NEW YORK (AP) — The way the founder of an anti-steroids organization sees it, Alex Rodriguez owes him an explanation.
He's still waiting.
"It's not mad at him, It's not anything to be mad about. It's disappointed," Don Hooton told the Associated Press at Yankee Stadium on Sunday, describing his feelings. "I really hoped I would've heard from Alex before (his suspension) came out" last week.
A tireless crusader against PEDs since his son Taylor committed suicide at 17 after becoming depressed following his withdrawal from steroids, Don Hooton quickly enlisted Rodriguez in 2009, when the New York Yankees slugger addmitted to using illegal drugs with the Texas Rangers from 2001-03, to help the Taylor Hooton Foundation.
Rodriguez did most of his work for the foundation out of the spotlight — meeting thousands of kids in about 36 appearances for the group — and Hotoon said A-Rod was an exemplary volunteer.
But Hooton feels Rodriguez's recent 211-game suspension as a result of Major League Baseball's investigation into Biogenesis, the now-closed Florida anti-aging clinic, has overshadowed everything else.
"He's lived up to every part of his obligation to us, except this one," Hooton said. "And it's more important that all the others."
The Yankees third baseman is appealing the suspension.
Hooton was reluctant to vilify Rodriguez when rumors first started emerging about the three-time AL MVP's link to Biogenesis. Once it became clear he would be suspended, though, the foundation's board chose to end its association with the twice-tainted star.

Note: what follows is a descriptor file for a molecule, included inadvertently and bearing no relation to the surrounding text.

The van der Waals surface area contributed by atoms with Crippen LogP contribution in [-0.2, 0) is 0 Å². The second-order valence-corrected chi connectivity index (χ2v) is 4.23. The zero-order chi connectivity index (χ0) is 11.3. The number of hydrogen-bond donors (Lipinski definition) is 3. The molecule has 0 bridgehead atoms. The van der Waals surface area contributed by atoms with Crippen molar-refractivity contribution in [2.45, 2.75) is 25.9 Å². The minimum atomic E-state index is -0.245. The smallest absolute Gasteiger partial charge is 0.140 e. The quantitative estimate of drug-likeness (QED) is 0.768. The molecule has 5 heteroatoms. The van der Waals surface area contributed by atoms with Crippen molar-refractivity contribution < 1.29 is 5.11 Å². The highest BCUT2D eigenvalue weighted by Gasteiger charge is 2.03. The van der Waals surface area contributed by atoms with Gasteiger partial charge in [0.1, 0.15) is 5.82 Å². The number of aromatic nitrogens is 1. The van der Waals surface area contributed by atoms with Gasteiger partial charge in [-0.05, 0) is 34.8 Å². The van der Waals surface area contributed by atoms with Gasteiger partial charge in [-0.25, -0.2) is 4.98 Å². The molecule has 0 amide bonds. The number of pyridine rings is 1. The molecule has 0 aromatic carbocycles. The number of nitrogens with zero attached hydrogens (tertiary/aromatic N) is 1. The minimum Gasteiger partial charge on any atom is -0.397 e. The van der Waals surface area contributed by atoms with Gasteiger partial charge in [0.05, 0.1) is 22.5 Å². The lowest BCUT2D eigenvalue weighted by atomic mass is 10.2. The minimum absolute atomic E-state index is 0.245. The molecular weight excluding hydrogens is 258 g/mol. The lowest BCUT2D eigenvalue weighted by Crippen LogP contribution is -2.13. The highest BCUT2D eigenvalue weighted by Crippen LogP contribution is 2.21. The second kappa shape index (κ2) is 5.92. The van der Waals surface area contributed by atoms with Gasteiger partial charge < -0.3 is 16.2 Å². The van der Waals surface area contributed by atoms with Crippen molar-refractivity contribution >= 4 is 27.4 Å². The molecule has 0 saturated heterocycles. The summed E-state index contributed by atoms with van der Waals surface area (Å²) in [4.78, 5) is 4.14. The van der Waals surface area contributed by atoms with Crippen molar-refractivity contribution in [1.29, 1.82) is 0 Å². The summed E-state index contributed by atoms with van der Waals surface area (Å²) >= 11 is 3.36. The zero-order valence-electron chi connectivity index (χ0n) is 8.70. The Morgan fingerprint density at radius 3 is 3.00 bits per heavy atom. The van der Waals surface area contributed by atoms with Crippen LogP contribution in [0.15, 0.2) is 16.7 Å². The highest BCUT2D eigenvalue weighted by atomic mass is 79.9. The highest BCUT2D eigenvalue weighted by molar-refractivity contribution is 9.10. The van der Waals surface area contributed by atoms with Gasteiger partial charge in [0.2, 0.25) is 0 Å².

Hooton said they will likely remove references to Rodriguez in the organization's materials — except as an example of a player who relapsed.
"If anything he becomes an example of how powerful these drugs are," Hooton said. "It still baffles me that one of the best guys that's ever played the game feels the need to go back to these drugs. It's crazy."
An annual event for the foundation held in a suite at Yankee Stadium drew more than 60 donors paying $500 per ticket. There was an auction with items from Derek Jeter, Yogi Berra, Giants receiver Victor Cruz and others, but nothing from Rodriguez. Hooton said they have items from the generous 38-year-old Rodriguez, but he didn't think it was appropriate to use them.
Still, Hooton looks forward to talking to Rodriguez, who didn't talk to media before Sunday's game.
"We'll welcome the discussion. Honestly, I'd like to find a way to embrace him. I really would. I don't know what that would look like," Hooton said. "But I'd like to begin a dialogue with him."